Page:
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Brush Children's Teeth Two Minutes, Twice a Day for a Healthy Habits

March 8th, 2022

The American Academy of Pediatric Dentistry (AAPD), the authority on children’s oral health, is encouraging parents and caregivers to enjoy a happy Halloween by simply brushing their children’s teeth for two minutes, twice a day.
In time for back-to-school season, the AAPD joined with the Ad Council, as part of the Partnership for Healthy Mouths, Health Lives, to launch a historic nationwide campaign designed to encourage parents and caregivers to modify their children’s oral health behaviors through low-cost, preventive strategies.  Campaign media partners include Sesame Workshop, DreamWorks, Cartoon Network, My Kazoo! and many others.
According to AAPD President Dr. Joel H. Berg, "This first-of-its-kind campaign unifies dozens of dental organizations around a common message and raises the awareness of children and their parents about the importance of oral health, which is critical, and desperately needs attention on Halloween, and every single day of the year.
In order to properly prepare for the Halloween holiday, AAPD urges parents and caregivers to visit the campaign’s website http://2min2x.org/ for key recommendations and tips on maintaining healthy teeth on this holiday and throughout the year:
·         Keep Kids’ Mouths Healthy: Parents and caregivers should help or watch over their kids’ tooth brushing abilities until they’re at least 8-years-old.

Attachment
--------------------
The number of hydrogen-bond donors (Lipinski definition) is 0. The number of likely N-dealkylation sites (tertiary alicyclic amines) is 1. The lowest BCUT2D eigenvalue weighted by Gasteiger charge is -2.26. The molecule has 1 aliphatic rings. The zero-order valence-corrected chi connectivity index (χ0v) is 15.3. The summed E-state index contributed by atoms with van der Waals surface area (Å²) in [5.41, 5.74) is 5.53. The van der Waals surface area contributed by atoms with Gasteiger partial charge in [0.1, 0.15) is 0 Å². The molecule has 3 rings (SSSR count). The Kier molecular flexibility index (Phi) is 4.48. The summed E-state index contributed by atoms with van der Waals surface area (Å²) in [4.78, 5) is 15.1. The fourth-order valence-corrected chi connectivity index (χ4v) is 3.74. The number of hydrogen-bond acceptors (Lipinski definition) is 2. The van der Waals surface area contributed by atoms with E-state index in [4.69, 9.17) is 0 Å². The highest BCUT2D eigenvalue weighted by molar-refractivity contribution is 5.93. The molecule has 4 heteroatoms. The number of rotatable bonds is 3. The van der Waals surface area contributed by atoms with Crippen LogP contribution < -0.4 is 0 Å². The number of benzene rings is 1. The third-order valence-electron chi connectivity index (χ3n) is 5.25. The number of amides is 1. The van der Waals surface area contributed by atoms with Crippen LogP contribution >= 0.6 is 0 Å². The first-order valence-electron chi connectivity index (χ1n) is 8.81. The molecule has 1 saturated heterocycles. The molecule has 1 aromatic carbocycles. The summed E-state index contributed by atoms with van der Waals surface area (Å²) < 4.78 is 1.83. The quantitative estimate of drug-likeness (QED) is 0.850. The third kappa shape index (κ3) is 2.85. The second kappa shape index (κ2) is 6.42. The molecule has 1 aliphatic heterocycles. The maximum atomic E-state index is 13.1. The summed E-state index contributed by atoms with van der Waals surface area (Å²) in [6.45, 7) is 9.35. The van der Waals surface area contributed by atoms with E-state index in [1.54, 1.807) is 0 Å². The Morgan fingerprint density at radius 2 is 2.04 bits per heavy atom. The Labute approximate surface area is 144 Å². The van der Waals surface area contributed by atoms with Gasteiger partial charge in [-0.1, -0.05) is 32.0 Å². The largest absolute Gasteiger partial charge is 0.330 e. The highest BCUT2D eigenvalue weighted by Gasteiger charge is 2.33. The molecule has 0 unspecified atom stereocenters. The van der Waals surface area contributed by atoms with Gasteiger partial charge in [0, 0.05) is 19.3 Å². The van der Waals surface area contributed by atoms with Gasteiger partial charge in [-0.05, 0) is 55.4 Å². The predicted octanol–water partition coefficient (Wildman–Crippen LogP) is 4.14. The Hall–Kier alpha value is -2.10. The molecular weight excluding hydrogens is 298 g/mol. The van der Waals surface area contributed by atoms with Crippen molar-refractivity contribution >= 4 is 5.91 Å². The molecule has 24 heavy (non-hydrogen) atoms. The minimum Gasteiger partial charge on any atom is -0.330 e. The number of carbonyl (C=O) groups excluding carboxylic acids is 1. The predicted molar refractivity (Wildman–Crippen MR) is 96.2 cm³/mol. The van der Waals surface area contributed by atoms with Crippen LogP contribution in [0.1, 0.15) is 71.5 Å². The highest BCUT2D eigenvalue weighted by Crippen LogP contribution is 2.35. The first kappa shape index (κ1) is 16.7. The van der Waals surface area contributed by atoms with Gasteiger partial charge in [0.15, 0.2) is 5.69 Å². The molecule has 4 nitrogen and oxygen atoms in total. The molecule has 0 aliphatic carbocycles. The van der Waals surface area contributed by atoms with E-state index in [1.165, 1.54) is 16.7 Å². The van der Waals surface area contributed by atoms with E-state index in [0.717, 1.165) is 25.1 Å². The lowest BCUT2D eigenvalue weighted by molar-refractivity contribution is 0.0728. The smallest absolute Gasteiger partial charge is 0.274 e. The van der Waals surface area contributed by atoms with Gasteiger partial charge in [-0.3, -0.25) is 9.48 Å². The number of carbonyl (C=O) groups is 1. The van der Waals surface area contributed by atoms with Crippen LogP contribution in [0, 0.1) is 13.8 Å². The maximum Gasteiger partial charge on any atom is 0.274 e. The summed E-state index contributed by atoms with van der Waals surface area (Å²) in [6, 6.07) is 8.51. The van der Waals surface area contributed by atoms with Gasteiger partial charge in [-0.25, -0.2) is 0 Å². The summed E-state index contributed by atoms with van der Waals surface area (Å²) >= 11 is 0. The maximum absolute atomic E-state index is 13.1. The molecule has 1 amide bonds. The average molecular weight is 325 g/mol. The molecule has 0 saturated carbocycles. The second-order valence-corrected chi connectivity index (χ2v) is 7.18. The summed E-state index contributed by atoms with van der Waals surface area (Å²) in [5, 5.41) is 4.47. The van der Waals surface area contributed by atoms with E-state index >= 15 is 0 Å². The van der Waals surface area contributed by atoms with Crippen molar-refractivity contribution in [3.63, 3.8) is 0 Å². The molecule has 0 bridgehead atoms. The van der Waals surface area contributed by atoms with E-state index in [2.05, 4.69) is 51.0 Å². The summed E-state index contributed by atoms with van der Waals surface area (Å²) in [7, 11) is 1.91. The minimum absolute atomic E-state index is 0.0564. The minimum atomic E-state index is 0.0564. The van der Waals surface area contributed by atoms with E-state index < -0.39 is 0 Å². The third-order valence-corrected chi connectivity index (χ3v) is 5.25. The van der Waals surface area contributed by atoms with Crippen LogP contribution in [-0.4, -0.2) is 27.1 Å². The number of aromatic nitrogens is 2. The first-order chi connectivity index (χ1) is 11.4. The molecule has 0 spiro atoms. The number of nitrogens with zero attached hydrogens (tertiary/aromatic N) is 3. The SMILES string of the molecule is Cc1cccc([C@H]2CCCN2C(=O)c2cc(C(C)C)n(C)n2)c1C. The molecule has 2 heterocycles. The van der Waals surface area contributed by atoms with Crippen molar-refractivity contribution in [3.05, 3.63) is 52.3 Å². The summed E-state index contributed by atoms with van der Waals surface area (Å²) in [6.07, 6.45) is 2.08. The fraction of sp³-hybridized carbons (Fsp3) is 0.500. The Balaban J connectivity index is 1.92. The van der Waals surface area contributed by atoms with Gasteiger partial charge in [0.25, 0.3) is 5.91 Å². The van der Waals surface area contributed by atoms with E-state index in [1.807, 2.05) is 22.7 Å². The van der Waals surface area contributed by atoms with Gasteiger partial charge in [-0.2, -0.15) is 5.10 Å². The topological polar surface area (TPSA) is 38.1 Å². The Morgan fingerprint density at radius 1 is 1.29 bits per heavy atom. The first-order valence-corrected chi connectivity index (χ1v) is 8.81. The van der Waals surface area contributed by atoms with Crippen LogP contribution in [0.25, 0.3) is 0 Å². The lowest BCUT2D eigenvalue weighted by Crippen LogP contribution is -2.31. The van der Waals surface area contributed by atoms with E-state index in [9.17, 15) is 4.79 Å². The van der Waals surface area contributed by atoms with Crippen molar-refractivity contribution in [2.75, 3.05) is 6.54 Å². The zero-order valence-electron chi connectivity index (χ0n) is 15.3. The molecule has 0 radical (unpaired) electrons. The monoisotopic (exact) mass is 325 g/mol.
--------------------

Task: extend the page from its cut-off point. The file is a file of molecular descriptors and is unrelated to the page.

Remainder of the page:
·         The Right Toothbrush:  Kids should use a soft toothbrush that allows them to reach all areas of their mouth.  Remember to replace toothbrushes every three-four months and even sooner if the bristles are worn out, or if your children have been sick.
·         Attack Plaque: Plaque is a sticky film of germs that forms on teeth and gums after eating. Plaque that’s not removed by brushing twice a day can lead to cavities.
·         Visit a Dentist: It’s important to visit your dentist regularly your whole life, starting no later than age one.  Seeing a dentist regularly is important for good oral health as dentists can detect small problems before they become bigger and more painful problems.
·         Floss Your Teeth: Kids should clean between their teeth once a day, every day, with floss or flossers to remove plaque and food where a toothbrush can’t reach. Children’s’ teeth can be flossed as soon as two of their teeth touch each other.
·         Use Fluoride: Fluoride is nature’s cavity fighter and occurs naturally in water and some foods.  To help protect teeth from cavities, fluoride is added to dental products like toothpaste. Children two years of age or older should always use a fluoride toothpaste.
·         Baby Tooth Decay Is Real: As soon as teeth appear in your baby’s mouth, it’s possible for your baby to develop cavities. It is important to keep your baby’s gums and teeth clean to prevent tooth decay, even in baby teeth.
·         Prevent Kids’ Tooth Decay: You can prevent tooth decay for your kids by lowering the risk of your baby getting the bacteria that cause tooth decay. Make sure you take good care of your baby’s teeth – this reduces the number of bacteria in your baby’s mouth.
·         Nutrition: A balanced diet helps your children’s teeth and gums to be healthy. A diet high in natural or added sugars may place your child at extra risk for tooth decay
o        A sugary or starchy food with sugar is safer for teeth if it is eaten with a meal, not as a snack. Chewing during a meal helps produce saliva which helps wash away sugar and starch.